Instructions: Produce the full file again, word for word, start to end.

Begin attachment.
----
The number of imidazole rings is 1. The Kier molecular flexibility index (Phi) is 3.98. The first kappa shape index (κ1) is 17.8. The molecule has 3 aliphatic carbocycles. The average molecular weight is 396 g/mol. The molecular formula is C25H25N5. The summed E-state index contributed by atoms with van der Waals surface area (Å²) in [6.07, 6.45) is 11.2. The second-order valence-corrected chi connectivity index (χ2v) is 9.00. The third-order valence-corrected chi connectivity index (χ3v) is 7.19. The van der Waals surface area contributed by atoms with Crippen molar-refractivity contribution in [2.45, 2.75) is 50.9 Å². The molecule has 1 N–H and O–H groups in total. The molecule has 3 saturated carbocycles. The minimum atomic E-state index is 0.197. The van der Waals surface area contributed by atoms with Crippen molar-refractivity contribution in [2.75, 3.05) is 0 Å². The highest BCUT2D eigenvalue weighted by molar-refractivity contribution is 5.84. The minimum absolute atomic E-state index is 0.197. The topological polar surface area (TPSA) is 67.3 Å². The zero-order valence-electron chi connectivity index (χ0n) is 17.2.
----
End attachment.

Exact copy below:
The number of imidazole rings is 1. The Kier molecular flexibility index (Phi) is 3.98. The first kappa shape index (κ1) is 17.8. The molecule has 3 aliphatic carbocycles. The average molecular weight is 396 g/mol. The molecular formula is C25H25N5. The summed E-state index contributed by atoms with van der Waals surface area (Å²) in [6.07, 6.45) is 11.2. The second-order valence-corrected chi connectivity index (χ2v) is 9.00. The third-order valence-corrected chi connectivity index (χ3v) is 7.19. The van der Waals surface area contributed by atoms with Crippen molar-refractivity contribution in [2.45, 2.75) is 50.9 Å². The molecule has 1 N–H and O–H groups in total. The molecule has 3 saturated carbocycles. The minimum atomic E-state index is 0.197. The van der Waals surface area contributed by atoms with Crippen molar-refractivity contribution in [2.75, 3.05) is 0 Å². The highest BCUT2D eigenvalue weighted by molar-refractivity contribution is 5.84. The minimum absolute atomic E-state index is 0.197. The topological polar surface area (TPSA) is 67.3 Å². The zero-order valence-electron chi connectivity index (χ0n) is 17.2.